diffuse sky radiation

(redirected from Why is the sky blue)

diffuse sky radiation

[də¦fyüs ¦skī ‚rād·ē′ā·shən]
(astrophysics)
Solar radiation reaching the earth's surface after having been scattered from the direct solar beam by molecules or suspensoids in the atmosphere. Also known as diffuse skylight; skylight; sky radiation.
References in periodicals archive ?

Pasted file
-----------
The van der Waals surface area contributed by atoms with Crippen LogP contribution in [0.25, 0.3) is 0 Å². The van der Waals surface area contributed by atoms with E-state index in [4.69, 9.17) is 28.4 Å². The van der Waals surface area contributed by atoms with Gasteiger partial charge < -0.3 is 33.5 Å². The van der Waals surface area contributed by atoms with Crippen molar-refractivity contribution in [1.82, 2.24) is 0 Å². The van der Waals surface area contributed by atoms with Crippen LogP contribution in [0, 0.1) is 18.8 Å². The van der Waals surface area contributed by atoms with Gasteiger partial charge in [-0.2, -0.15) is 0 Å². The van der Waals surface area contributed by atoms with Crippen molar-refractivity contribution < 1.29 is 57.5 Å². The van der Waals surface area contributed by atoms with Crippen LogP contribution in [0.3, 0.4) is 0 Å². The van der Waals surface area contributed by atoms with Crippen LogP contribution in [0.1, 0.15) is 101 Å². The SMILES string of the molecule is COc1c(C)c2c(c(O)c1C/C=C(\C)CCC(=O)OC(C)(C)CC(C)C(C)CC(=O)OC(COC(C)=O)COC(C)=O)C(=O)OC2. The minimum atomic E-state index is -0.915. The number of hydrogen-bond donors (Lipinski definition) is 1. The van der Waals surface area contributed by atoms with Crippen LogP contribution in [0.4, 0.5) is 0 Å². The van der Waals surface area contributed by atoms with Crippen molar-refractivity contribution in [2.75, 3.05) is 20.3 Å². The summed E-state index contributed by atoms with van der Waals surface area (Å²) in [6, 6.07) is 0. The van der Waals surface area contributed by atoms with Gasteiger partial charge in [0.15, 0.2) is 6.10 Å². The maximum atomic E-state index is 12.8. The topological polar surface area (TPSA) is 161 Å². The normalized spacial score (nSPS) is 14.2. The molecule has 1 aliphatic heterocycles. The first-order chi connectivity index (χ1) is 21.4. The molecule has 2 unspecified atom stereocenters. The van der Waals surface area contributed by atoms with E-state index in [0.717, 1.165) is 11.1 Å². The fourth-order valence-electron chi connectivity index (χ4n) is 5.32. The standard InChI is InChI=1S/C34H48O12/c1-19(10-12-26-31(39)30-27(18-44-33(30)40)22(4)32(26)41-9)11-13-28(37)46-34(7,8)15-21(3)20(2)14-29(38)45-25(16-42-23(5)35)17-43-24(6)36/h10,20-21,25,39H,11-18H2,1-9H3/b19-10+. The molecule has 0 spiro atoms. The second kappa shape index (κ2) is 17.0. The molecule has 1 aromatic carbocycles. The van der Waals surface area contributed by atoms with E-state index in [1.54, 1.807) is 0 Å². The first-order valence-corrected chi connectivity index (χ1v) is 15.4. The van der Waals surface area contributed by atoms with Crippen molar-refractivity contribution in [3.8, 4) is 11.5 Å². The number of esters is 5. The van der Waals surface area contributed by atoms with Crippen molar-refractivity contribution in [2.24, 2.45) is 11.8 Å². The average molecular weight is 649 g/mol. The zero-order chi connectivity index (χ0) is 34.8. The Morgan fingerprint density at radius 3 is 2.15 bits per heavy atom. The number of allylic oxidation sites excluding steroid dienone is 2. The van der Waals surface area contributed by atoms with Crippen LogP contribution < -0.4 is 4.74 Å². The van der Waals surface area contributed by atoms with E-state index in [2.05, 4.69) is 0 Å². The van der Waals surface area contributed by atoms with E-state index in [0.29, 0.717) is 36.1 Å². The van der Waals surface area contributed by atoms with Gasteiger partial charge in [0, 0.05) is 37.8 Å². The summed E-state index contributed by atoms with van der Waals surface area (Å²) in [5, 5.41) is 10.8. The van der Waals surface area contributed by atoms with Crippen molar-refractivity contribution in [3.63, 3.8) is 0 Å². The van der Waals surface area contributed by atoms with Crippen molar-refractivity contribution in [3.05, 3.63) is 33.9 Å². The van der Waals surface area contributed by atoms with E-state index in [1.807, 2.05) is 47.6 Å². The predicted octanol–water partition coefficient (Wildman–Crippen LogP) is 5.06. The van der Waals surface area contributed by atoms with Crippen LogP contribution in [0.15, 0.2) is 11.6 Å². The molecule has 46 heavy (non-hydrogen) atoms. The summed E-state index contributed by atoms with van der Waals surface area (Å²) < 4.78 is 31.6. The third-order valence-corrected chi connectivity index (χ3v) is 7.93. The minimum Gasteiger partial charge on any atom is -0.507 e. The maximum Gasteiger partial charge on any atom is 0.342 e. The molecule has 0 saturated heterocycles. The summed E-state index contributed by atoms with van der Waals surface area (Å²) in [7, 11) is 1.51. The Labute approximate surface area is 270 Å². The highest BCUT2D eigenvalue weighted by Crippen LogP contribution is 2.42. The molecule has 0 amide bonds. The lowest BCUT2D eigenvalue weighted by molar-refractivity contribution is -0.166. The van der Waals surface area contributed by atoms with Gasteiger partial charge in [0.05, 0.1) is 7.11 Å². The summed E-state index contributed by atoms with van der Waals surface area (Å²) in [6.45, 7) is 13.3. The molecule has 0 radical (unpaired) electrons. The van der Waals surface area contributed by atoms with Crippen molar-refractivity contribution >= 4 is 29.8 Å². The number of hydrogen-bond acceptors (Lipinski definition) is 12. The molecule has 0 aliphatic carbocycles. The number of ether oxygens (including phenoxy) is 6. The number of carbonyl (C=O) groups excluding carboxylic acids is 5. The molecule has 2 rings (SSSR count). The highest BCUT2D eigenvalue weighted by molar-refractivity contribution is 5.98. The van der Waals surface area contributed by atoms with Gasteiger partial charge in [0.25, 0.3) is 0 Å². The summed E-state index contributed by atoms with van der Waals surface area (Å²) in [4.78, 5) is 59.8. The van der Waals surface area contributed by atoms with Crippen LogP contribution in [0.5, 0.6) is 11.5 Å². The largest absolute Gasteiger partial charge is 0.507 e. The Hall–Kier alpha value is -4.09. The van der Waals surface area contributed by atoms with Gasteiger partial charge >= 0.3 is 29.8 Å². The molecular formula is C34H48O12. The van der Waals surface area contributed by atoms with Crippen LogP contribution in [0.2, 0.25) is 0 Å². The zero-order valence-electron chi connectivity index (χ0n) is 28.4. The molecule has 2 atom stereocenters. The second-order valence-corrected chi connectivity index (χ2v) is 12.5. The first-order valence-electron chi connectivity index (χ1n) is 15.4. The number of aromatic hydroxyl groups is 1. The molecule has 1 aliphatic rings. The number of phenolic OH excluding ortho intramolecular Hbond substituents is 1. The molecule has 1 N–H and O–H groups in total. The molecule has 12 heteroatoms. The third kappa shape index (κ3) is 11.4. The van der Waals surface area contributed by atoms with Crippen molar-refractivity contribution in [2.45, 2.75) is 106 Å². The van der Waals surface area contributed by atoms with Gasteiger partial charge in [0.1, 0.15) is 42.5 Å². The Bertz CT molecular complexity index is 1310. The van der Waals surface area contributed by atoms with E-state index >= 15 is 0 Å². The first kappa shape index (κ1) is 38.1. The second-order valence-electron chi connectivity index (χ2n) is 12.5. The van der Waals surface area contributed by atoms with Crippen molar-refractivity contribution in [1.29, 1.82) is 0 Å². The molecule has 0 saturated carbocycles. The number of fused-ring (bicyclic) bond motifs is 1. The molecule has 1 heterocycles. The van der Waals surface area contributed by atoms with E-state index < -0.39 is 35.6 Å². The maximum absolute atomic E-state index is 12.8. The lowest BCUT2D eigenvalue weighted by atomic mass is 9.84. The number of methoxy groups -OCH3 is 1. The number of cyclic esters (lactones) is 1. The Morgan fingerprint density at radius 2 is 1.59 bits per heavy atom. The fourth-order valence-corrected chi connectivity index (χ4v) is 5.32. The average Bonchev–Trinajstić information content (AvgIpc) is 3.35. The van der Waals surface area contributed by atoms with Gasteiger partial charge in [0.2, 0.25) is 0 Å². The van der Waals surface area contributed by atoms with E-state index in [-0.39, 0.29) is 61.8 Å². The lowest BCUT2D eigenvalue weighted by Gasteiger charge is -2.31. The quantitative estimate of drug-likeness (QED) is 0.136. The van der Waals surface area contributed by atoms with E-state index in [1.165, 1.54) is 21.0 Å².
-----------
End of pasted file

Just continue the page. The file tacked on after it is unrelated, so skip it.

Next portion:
Why is the sky blue? Science tells us why the sky looks blue.
WHY is the sky blue? - Jamie Evans, Doncaster LIGHT from the sun is a mixture of all colours of the rainbow but we see it through our atmosphere, which scatters the blue element more effectively because its wavelength is a close match to the size of an oxygen atom.
In a revised translation of the German edition of his book, science writer and editor Hoeppe explores the answer to one of humanity's--at least its younger members'--most recited questions: Why is the sky blue? The deep azure has been pondered throughout the ages by people of all cultures, writes Hoeppe.